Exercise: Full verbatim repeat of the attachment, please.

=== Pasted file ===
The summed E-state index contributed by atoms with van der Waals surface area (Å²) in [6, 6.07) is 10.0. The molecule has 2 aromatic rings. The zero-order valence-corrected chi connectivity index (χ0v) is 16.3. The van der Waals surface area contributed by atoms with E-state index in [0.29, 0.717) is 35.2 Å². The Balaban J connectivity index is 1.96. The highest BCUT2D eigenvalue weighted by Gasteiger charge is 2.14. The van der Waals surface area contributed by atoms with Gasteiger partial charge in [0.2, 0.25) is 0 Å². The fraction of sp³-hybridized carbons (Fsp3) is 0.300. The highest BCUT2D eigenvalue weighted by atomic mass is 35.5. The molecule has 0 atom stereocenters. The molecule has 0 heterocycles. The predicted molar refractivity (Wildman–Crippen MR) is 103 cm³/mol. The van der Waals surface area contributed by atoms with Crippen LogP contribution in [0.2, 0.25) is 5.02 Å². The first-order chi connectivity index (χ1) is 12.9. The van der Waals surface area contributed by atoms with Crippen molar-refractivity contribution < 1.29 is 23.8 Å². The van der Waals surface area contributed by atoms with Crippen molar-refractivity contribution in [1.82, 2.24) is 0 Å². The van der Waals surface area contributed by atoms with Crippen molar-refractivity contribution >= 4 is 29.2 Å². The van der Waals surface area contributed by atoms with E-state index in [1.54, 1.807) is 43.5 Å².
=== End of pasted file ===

The summed E-state index contributed by atoms with van der Waals surface area (Å²) in [6, 6.07) is 10.0. The molecule has 2 aromatic rings. The zero-order valence-corrected chi connectivity index (χ0v) is 16.3. The van der Waals surface area contributed by atoms with E-state index in [0.29, 0.717) is 35.2 Å². The Balaban J connectivity index is 1.96. The highest BCUT2D eigenvalue weighted by Gasteiger charge is 2.14. The van der Waals surface area contributed by atoms with Gasteiger partial charge in [0.2, 0.25) is 0 Å². The fraction of sp³-hybridized carbons (Fsp3) is 0.300. The highest BCUT2D eigenvalue weighted by atomic mass is 35.5. The molecule has 0 atom stereocenters. The molecule has 0 heterocycles. The predicted molar refractivity (Wildman–Crippen MR) is 103 cm³/mol. The van der Waals surface area contributed by atoms with Crippen LogP contribution in [0.2, 0.25) is 5.02 Å². The first-order chi connectivity index (χ1) is 12.9. The van der Waals surface area contributed by atoms with Crippen molar-refractivity contribution < 1.29 is 23.8 Å². The van der Waals surface area contributed by atoms with Crippen molar-refractivity contribution in [1.82, 2.24) is 0 Å². The van der Waals surface area contributed by atoms with Crippen molar-refractivity contribution >= 4 is 29.2 Å². The van der Waals surface area contributed by atoms with E-state index in [1.54, 1.807) is 43.5 Å².